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Data hoarding is not a viable strategy anymore

Aug 08, 20185 mins
Data ManagementData WarehousingNetworking

As the volume of data that organizations collect continues to grow, storing everything simply isn’t cost effective. A strategy that balances data reduction with fidelity is increasingly vital.

card-catalog filing cabinet / data repository
Credit: Sashkinw / Getty Images

For years it has been normal practice for organizations to store as much data as they can. More economical storage options combined with the hype around big data encouraged data hoarding, with the idea that value would be extracted at some point in the future.

With advances in data analysis many companies are now successfully mining their data for useful business insights, but the sheer volume of data being produced and the need to prepare it for analysis are prime reasons to reconsider your strategy. To balance cost and value it’s important to look beyond data hoarding and to find ways of processing and reducing the data you’re collecting.

Exponential data growth

The volume of data that’s being produced daily is growing fast. People generate enormous amounts of data, but machine generated data is set to eclipse that. As the IoT grows from an estimated 23 billion connected devices this year to almost 31 billion by 2020 and a staggering 75 billion by 2025, according to IHS data at Statista, collecting and storing all that raw data is starting to look impractical. 

We’ve kept pace with data generation so far by adopting better compression technologies and backing up incrementally with a focus on what has changed, but as the volume increases we’re going to fall woefully behind. We must find a way to reduce the amount of data that we’re collecting.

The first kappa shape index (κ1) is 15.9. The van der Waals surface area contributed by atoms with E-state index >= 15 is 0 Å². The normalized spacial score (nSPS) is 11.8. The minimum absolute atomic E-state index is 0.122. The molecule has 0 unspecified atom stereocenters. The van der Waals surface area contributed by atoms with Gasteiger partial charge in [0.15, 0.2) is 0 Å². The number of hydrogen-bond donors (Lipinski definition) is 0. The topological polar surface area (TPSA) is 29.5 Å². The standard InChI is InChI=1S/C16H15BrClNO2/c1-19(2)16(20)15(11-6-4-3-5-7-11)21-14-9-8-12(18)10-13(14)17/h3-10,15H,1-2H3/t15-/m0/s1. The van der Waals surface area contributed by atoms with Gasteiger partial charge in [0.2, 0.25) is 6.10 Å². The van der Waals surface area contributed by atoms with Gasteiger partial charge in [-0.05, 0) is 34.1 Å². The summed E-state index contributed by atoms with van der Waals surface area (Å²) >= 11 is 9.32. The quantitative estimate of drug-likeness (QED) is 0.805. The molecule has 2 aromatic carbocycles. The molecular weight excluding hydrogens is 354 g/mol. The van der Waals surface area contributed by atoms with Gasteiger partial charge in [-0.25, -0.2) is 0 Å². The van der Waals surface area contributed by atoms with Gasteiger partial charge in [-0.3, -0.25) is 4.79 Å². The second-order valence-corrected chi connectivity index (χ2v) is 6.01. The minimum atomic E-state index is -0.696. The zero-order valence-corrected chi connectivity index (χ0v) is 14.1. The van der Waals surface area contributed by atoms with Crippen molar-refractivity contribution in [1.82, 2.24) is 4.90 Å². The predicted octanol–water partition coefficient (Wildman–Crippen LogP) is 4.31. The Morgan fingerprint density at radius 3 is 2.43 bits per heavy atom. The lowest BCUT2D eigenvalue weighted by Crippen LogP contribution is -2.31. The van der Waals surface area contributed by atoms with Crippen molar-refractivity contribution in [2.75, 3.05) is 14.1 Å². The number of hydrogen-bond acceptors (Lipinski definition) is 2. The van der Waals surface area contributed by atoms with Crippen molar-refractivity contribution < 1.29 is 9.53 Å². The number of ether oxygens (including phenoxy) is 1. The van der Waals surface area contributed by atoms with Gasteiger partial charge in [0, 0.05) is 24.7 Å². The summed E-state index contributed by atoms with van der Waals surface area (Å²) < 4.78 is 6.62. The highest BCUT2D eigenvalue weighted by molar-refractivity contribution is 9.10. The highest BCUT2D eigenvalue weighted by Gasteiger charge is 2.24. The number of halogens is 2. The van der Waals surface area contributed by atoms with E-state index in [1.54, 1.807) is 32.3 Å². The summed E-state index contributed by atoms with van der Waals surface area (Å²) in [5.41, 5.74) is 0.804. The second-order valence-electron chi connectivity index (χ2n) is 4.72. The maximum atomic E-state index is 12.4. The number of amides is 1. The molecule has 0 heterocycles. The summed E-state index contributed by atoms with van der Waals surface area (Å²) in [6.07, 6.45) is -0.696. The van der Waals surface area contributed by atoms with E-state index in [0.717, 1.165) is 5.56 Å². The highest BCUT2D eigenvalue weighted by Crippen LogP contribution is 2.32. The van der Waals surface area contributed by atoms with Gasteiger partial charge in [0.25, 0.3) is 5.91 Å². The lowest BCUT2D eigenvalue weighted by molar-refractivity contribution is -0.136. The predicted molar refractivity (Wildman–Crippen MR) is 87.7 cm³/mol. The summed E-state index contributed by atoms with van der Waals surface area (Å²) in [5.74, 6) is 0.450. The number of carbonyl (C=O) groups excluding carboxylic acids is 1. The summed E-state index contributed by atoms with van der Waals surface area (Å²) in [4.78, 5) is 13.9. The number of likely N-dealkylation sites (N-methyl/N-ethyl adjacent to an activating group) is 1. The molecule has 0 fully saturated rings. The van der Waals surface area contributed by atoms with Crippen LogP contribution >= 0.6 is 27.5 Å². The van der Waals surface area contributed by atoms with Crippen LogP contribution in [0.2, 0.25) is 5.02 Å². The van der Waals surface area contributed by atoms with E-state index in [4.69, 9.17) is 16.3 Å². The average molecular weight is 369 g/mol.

Identifying what you need

The most expensive way to store data is in its raw form, so we need to reduce it, extracting pertinent details like averages, or standard deviations. Streamlining the data we collect and processing it to ensure that it’s in a useful format seems an obvious answer, however, it’s not as easy as it sounds.  

In some cases, it may be prudent to store raw data for future audits in the event of liability exposure. Regulatory requirements must also be weighed in when deciding what data to keep and what to let go of.

Part of the difficulty with boiling data down is that we’re still developing analysis through machine learning and artificial intelligence. That means we’re betting on what will be valuable and what we can afford to discard. It’s not practical or prudent to try and store all raw data, but there’s a balance to be found and much depends on your specific business.

Processing at the edge

Figuring out what data you want to keep and how the remaining data you’re collecting should be processed is just one piece of the puzzle. You also need to work out where the processing and data reduction is going to take place. There’s a natural tendency to want to centralize data for analysis but collecting the data and sending it to the cloud for processing is going to take time and cost money.